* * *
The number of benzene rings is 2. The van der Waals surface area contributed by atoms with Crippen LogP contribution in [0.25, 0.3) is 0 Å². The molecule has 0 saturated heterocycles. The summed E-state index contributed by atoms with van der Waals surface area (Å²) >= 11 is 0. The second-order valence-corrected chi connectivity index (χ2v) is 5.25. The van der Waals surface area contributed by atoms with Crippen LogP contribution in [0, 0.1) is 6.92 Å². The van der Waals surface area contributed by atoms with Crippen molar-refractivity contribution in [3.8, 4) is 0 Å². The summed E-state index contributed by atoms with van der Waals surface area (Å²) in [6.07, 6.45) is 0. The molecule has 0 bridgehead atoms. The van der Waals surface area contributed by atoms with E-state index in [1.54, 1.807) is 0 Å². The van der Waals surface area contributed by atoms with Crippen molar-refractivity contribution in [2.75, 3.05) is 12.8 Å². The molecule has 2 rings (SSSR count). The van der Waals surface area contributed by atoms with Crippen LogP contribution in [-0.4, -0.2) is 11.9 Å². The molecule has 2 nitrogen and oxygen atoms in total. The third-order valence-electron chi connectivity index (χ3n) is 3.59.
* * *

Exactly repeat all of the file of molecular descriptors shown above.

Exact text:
The number of benzene rings is 2. The van der Waals surface area contributed by atoms with Crippen LogP contribution in [0.25, 0.3) is 0 Å². The molecule has 0 saturated heterocycles. The summed E-state index contributed by atoms with van der Waals surface area (Å²) >= 11 is 0. The second-order valence-corrected chi connectivity index (χ2v) is 5.25. The van der Waals surface area contributed by atoms with Crippen LogP contribution in [0, 0.1) is 6.92 Å². The van der Waals surface area contributed by atoms with Crippen molar-refractivity contribution in [3.8, 4) is 0 Å². The summed E-state index contributed by atoms with van der Waals surface area (Å²) in [6.07, 6.45) is 0. The molecule has 0 bridgehead atoms. The van der Waals surface area contributed by atoms with E-state index in [1.54, 1.807) is 0 Å². The van der Waals surface area contributed by atoms with Crippen molar-refractivity contribution in [2.75, 3.05) is 12.8 Å². The molecule has 2 rings (SSSR count). The van der Waals surface area contributed by atoms with Crippen LogP contribution in [-0.4, -0.2) is 11.9 Å². The molecule has 2 nitrogen and oxygen atoms in total. The third-order valence-electron chi connectivity index (χ3n) is 3.59.